While Power Africa targets 10 000MW of electricity generation, it has so far facilitated only about $20 billion worth of commercial negotiations that were already in the pipeline. Yet, significant complementarities exist between Africa’s energy needs and the US’s capabilities in this field that must be optimally explored.
The initiative requires a new impetus from the incoming US administration, which should work to widen its ambition and scope. On the African side, systemic constraints to power generation and distribution, including regulatory challenges, fragmented institutions, incoherent plans and misaligned incentives, will need to be urgently addressed.
To this end, the US should dust up its original incentives-based plan which seeks to leverage public funds to facilitate major power deals in Africa, with US companies such as General Electric in the lead.
The US should help incentivise and rechannel commitments from within Africa, such as the $2.5bn pledged by the Tony Elumelu Heirs Holdings in support of the US initiative and similar projects.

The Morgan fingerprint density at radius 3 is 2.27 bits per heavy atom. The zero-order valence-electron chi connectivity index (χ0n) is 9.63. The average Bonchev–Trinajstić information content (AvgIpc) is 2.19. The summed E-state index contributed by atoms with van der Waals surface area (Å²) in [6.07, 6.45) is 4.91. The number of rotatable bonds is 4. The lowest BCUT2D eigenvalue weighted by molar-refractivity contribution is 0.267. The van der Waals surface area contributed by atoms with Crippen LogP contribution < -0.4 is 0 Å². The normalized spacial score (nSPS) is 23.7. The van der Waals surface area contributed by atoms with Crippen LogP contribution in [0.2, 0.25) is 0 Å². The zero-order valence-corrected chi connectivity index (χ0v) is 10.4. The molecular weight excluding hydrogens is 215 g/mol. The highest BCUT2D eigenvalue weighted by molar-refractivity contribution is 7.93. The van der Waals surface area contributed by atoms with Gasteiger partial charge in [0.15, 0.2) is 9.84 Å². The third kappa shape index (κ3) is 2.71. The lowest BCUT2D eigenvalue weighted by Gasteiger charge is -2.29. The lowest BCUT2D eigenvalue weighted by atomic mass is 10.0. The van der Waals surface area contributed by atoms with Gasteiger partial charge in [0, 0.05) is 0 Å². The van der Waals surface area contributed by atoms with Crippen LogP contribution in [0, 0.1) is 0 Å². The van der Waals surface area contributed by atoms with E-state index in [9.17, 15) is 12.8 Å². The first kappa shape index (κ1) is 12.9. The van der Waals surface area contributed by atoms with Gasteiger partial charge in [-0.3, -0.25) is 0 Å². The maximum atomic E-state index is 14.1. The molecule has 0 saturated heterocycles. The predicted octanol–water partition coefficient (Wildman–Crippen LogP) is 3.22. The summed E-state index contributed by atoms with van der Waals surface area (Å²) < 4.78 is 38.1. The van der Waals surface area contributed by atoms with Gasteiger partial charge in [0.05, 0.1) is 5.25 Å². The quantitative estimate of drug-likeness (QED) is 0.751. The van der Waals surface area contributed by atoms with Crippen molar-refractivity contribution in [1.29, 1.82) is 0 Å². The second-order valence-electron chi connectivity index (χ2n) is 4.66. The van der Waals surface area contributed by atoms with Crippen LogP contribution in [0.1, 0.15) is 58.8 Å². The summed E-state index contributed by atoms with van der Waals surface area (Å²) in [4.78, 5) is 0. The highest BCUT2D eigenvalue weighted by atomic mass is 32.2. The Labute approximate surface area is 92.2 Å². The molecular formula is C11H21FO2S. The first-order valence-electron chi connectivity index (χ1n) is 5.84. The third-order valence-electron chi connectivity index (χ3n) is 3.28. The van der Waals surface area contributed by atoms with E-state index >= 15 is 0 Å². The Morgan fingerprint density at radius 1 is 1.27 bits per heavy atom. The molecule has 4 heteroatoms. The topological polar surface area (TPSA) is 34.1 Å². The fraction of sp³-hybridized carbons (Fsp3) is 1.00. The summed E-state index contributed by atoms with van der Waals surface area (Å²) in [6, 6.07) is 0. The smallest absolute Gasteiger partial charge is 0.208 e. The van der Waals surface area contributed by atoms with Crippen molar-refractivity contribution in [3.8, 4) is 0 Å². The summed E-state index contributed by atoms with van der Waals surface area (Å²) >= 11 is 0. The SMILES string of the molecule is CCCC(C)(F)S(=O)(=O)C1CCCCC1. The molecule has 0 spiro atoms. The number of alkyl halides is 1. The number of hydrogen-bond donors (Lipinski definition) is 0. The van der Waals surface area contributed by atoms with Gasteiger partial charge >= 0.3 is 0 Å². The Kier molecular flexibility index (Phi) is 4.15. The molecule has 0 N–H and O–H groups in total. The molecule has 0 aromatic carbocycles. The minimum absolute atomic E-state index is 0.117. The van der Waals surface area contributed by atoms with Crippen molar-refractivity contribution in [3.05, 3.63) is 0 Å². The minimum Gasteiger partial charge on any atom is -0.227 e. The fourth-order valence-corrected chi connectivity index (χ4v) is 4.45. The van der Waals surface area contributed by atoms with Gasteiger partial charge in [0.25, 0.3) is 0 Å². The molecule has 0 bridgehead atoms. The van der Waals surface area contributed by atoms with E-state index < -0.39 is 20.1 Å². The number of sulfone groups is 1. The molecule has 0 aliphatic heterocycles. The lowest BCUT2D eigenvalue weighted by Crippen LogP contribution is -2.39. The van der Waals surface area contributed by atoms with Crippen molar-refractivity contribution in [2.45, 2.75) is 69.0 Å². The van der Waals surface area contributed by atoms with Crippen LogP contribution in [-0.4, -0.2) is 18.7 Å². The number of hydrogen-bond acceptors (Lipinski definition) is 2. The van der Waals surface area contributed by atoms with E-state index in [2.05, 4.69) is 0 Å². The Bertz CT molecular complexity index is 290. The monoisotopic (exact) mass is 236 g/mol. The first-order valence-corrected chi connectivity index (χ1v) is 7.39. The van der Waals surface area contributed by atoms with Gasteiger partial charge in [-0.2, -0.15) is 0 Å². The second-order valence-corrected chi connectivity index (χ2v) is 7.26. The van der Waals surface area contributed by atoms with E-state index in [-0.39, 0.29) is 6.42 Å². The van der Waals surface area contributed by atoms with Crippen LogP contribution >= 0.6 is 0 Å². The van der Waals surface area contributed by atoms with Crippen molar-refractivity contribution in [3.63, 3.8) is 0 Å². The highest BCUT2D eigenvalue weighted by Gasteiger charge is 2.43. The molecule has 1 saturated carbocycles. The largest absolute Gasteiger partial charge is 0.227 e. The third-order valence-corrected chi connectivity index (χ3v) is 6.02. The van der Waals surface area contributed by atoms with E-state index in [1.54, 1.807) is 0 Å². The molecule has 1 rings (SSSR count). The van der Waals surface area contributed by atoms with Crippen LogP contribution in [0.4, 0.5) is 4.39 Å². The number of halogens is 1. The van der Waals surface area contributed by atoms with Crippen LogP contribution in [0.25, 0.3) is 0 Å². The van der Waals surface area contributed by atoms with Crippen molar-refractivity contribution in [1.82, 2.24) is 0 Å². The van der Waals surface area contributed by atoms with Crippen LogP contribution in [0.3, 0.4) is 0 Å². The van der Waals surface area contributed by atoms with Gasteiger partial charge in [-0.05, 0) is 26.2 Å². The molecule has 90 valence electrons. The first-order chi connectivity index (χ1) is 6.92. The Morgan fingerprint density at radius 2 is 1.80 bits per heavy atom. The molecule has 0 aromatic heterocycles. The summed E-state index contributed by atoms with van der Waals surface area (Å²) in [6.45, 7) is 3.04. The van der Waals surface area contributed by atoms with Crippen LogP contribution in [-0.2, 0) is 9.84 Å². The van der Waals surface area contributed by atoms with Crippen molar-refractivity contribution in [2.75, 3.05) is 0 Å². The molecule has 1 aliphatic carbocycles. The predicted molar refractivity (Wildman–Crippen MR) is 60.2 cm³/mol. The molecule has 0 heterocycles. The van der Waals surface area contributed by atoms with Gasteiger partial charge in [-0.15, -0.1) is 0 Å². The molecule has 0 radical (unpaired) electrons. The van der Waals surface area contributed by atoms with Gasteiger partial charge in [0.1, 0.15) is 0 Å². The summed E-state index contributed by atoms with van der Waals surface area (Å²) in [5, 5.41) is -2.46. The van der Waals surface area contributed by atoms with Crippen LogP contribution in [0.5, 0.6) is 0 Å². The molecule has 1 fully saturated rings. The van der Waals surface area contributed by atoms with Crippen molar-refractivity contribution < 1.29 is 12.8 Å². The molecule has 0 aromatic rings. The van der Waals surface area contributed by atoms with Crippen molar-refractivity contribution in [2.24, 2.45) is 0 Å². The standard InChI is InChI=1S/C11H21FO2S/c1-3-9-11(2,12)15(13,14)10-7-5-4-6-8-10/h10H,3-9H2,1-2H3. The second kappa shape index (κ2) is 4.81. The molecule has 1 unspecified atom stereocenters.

Ultimately, the most important shift that is required is a mental one, which requires both sides to favour pragmatism over dogma. Africa will do well to seek out and advance shared interests with the US government regardless of the latter’s ideological posturing.
A Trump-led America, too, could benefit from this economic pragmatism which would extend public-private partnerships that are demonstrably advancing development in Africa while expanding markets for US multinationals on the continent.
A key determinant of success will be the ability of policy-makers in Africa and Washington to nudge the relationship in this direction that can more meaningfully respond to Africa’s unique needs and challenges. – Good Governance Africa
Ultimately, the most important shift that is required is a mental one
LEVERAGE: Africa will do well to seek out and advance shared interests with the US government.
States on the continent must move in concert to engage presidentelect with a clear list of policy priorities